The Game Educators Rant! program at the Game Developers Conference gets rave reviews for letting participants vent about ‘concerns and issues they’re passionate about.’
he Education Summit at the annual Game Developers Con- ference (GDC) — the largest and
longest professionals-only game-indus- try event in the world — has had some stiff competition in years past. GDC usually draws about 19,000 attendees, each of whom has eight innovative two-day summits to choose from. Other summits featured during the weeklong event include the Independent Games and Social & Online Games summits, which generally attract large crowds. “Over the last five years, we noticed people being sucked out of the Educa- tion Summit and into the other big ones,” said Michael Mateas, associate professor of computer science at the University of California, Santa Cruz, and a GDC Education Advisory Com- mittee member. “We needed to reboot the format of our summit to really attract a crowd.”
Inspiration ended up coming from
within. For the past decade, GDC has featured a Game Developers Rant! session, open to all attendees, where experienced game developers share their grievances about the industry, for five minutes each, in entertaining and heated ways. “I thought, hey, game edu- cators get hot under the collar about things, too,” Mateas said. “Educators have a different set of concerns and issues they’re passionate about, so let’s give them a soapbox.” Mateas adopted the rant format for
the Education Summit when he became an Education Advisory Committee member last year. But he added his own twist. The rants would be education- specific, 10 minutes long as opposed to five, and there would be time at the
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end for questions from the audience. Mateas would act as master of ceremo- nies for the session, and invite five game educators to creatively let out their frustrations to 200-plus attendees. Attendees offered their opinions on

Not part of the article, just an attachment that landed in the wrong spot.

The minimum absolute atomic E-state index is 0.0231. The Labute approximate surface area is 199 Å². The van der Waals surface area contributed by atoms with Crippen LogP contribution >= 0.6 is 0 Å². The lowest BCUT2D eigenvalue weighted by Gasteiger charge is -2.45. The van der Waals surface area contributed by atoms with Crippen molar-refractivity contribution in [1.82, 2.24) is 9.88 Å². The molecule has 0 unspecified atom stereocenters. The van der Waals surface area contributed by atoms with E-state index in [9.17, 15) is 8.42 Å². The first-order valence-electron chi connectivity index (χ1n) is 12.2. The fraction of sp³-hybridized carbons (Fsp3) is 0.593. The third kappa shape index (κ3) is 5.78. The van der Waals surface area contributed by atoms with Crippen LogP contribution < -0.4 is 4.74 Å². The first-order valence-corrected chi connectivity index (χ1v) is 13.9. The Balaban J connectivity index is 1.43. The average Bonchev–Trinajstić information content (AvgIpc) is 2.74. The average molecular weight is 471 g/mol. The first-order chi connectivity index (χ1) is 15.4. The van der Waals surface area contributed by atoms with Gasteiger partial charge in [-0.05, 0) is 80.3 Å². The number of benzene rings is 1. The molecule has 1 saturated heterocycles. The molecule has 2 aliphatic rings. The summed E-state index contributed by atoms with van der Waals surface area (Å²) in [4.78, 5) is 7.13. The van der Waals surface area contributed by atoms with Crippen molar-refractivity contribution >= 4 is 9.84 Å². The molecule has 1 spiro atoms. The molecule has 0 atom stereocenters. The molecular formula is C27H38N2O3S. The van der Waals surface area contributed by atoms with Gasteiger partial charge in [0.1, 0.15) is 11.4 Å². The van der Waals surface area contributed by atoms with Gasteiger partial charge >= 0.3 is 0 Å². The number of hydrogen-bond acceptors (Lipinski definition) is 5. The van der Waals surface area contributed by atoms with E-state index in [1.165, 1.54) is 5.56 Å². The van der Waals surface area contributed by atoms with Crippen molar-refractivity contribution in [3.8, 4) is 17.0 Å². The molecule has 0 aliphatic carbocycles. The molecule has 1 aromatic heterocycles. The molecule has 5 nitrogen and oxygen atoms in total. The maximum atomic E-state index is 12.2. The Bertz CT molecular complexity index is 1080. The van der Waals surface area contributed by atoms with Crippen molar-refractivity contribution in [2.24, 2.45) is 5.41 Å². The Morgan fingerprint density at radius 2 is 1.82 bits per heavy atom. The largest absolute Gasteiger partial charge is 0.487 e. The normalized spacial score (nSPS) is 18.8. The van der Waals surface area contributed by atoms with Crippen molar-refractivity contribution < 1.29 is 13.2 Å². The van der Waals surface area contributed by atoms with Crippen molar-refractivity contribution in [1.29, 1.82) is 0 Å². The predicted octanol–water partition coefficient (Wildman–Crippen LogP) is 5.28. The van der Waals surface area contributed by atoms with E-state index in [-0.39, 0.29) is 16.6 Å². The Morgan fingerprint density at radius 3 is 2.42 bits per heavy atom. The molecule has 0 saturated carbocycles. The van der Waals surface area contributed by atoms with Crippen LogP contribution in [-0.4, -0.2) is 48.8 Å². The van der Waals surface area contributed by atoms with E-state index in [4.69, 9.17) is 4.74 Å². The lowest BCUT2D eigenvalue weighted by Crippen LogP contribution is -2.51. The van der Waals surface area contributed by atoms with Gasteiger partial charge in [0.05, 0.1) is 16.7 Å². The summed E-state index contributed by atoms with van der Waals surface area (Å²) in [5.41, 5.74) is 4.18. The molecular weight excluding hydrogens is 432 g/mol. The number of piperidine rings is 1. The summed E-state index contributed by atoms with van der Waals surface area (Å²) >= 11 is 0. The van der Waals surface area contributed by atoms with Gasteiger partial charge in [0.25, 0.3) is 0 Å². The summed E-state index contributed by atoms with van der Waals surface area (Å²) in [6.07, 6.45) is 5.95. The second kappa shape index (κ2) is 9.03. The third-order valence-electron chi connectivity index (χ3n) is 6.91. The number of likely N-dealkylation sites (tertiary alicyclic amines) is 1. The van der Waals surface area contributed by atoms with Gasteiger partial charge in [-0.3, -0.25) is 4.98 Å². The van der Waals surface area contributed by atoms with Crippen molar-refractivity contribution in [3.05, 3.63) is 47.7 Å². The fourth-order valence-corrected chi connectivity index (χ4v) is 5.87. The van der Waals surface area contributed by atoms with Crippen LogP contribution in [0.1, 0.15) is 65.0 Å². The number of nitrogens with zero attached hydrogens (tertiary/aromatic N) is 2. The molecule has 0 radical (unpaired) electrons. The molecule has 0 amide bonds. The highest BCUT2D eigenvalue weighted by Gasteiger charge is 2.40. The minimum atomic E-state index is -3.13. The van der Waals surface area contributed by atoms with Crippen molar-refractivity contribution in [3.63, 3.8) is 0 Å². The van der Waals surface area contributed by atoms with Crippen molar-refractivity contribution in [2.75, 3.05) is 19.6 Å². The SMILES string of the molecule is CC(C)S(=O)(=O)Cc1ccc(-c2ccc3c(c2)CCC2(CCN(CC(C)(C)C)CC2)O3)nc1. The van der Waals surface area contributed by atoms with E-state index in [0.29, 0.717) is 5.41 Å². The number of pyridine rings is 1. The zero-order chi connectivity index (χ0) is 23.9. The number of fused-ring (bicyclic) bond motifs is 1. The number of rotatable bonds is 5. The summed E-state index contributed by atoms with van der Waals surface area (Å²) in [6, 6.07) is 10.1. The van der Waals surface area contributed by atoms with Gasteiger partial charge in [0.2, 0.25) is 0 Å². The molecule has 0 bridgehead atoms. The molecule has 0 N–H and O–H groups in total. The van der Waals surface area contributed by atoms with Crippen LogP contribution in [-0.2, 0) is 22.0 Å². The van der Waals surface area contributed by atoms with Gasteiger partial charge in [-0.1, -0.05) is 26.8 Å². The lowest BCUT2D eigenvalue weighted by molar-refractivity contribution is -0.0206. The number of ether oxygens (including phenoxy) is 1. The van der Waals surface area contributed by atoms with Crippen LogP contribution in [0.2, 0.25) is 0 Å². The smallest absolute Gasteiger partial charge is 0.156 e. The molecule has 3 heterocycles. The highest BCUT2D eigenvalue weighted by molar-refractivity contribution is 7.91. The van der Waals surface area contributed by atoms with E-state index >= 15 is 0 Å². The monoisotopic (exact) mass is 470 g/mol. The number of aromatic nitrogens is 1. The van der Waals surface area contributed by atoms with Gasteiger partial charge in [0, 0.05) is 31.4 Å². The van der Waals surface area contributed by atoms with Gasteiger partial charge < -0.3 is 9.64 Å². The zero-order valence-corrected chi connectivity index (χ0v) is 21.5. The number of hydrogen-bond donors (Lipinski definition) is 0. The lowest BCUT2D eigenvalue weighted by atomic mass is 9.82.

e-questionnaires they received after the session. “There were a lot of passionate comments on the survey sheets,” Mateas said, “and many times people wrote that the session was ‘thought provoking’ and that they’d found themselves discussing it over lunch for days after.” After Game Educators Rant! was
such a success last year, Mateas decided to keep the format for the Education Summit at GDC 2012, which was held on March 5–9 at the Moscone Center in San Francisco. Once again, the program garnered rave reviews. “This year we’ve become a draw,” Mateas said, “attract- ing people from other summits.” He added: “The range of topics
changes each year, which always keeps it interesting. We want people to be somewhat improvised, not all these super-prepared PowerPoints and speeches, because it loses the live qual- ity of a soapbox presentation.” Game Educators Rant! this year actu-
ally went down in flames — in a good way. The final speaker, Jesse Schell, CEO of Schell Games, lit a $50 bill on fire in order to demonstrate how “if grant giv- ers aren’t educated about different game researchers, who can make a game and who can’t,” Mateas said, “it can be the same as burning money.”
Sarah Beauchamp is an assistant editor of Convene.
New School Surveys At GDC, even the note taking needs to be savvy. That’s why this year, the conference ditched the old pencil-and-paper approach to attendee-feedback surveys and took everything online. GDC Education Advisory Committee member Michael Mateas said:
“The GDC is scrupulous about polls at the end of every session and using those numbers to drive future scheduling.”
When attendees entered a session at GDC 2012, their name badges were scanned and they were automatically emailed a survey requesting feedback about that specific presentation. That cut processing time and paper waste in half, making it easier to review attendees’ opinions — and put them to use.
ON THE WEB For more information about the Game Developers Conference, visit gdconf.com.
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